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Sample records for diffusion electrical mobility

  1. Electrical transport in a disordered medium: NMR measurement of diffusivity and electrical mobility of ionic charge carriers.

    PubMed

    Heil, S R; Holz, M

    1998-11-01

    Electrical transport in porous media plays an important role in many fields of pure and applied science. The basic microscopic processes of the charge transport have attracted considerable theoretical interest for a long time. However, on a microscopic level there was up to now no experimental access to this problem. In the present paper we demonstrate, by using a suited porous system, that two combined NMR methods can offer such a first experimental access. We apply common PFG NMR methods and the special electrophoretic NMR (ENMR) technique for the measurement of self-diffusion coefficient D+ and electric mobility u+ of a cation ((C4H9)+4) in a disordered gel-like medium (Sephadex LH-20) filled with electrolyte solution. We find a, qualitatively expected, observation time-dependence of D+, but for the first time such a time-dependence is also observed for u+, which means the detection of the phenomenon of "anomalous field assisted diffusion" or "anomalous mobility." For the measurement of the short-time behavior of the mobility a new pulse sequence is presented. The time-dependent mobilities were measured at three different external electrical fields E. From the long-time behavior of D+, u+, and DH2O three independent values for the tortuosity T of the porous system could be derived. We find equality of the tortuosities T(D+) and T(u+), which represents a first experimental proof of the validity of the Einstein relation (D+ approximately u+) in a disordered medium. Finally, we discuss advantages of the possible use of "anomalous field assisted diffusion" over the commonly used "anomalous diffusion" in morphology studies by dynamic imaging in porous media. PMID:9799669

  2. Drag force, diffusion coefficient, and electric mobility of small particles. II. Application.

    PubMed

    Li, Zhigang; Wang, Hai

    2003-12-01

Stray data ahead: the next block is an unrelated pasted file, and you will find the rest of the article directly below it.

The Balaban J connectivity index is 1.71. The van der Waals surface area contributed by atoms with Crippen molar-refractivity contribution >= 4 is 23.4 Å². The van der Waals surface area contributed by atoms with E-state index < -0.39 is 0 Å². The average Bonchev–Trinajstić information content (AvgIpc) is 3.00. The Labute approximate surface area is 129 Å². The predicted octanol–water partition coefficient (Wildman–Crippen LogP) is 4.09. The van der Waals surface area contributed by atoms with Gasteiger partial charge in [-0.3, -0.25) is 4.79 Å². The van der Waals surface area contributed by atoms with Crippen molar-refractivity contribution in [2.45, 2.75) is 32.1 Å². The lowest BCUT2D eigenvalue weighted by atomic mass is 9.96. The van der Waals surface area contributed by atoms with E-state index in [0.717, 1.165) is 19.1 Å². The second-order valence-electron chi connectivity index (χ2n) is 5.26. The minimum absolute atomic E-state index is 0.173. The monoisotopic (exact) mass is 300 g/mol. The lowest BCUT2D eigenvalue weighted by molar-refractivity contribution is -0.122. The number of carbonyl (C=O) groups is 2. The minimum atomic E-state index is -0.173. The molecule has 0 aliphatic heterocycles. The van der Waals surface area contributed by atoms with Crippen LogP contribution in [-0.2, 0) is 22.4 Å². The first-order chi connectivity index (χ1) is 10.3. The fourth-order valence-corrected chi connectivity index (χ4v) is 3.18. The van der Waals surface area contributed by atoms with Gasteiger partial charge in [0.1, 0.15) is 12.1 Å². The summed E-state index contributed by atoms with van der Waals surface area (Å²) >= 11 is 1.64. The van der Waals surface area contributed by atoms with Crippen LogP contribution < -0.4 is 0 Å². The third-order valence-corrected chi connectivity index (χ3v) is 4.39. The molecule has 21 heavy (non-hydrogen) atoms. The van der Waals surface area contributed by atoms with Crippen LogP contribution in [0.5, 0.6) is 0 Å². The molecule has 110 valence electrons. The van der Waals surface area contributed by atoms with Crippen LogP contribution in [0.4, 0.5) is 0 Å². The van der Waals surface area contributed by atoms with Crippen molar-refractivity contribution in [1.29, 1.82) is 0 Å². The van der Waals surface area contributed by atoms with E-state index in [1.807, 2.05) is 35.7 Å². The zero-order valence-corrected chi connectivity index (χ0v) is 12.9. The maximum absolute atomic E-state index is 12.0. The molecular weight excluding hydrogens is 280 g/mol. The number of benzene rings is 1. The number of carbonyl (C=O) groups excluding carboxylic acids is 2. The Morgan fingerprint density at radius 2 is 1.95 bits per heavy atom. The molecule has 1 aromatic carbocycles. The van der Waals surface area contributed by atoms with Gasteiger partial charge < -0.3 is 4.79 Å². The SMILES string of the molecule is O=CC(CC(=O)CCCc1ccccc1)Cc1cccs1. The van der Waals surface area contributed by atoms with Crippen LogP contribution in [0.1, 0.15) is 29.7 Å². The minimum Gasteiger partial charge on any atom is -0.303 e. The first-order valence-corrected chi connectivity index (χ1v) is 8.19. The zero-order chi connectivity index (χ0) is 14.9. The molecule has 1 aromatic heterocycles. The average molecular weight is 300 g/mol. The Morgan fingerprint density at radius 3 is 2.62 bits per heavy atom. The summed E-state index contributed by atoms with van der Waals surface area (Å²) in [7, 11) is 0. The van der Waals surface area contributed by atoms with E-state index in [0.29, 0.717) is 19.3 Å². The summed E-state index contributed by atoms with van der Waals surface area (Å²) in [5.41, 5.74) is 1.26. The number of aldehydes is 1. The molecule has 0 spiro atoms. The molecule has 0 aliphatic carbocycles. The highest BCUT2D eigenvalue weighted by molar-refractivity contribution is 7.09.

We propose a generalized treatment of the drag force of a spherical particle due to its motion in a laminar fluid media. The theory is equally applicable to analysis of particle diffusion and electric mobility. The focus of the current analysis is on the motion of spherical particles in low-density gases with Knudsen number Kn>1. The treatment is based on the gas-kinetic theory analysis of drag force in the specular and diffuse scattering limits obtained in a preceding paper [Z. Li and H. Wang, Phys. Rev. E., 68, 061206 (2003)]. Our analysis considers the influence of van der Waals interactions on the momentum transfer upon collision of a gas molecule with the particle and expresses this influence in terms of an effective, reduced collision integral. This influence is shown to be significant for nanosized particles. In the present paper, the reduced collision integral values are obtained for specular and diffuse scattering, using a Lennard-Jones-type potential energy function suitable for the interactions of a gas molecule with a particle. An empirical formula for the momentum accommodation function, used to determine the effective, reduced collision integral, is obtained from available experimental data. The resulting treatment is shown to be accurate for interpreting the mobility experiments for particles as small as approximately 1 nm in radius. The treatment is subsequently extended to the entire range of the Knudsen number, following a semiempirical, gas-kinetic theory analysis. We demonstrate that the proposed formula predicts very well Millikan's oil-droplet experiments [R. A. Millikan, Philos. Mag. 34, 1 (1917); Phys. Rev. 22, 1 (1923)]. The rigorous theoretical foundation of the proposed formula in the Kn>1 limit makes the current theory far more general than the semiempirical Stokes-Cunningham formula in terms of the particle size and condition of the fluid and, therefore, more attractive than the Stokes-Cunningham formula. PMID:14754192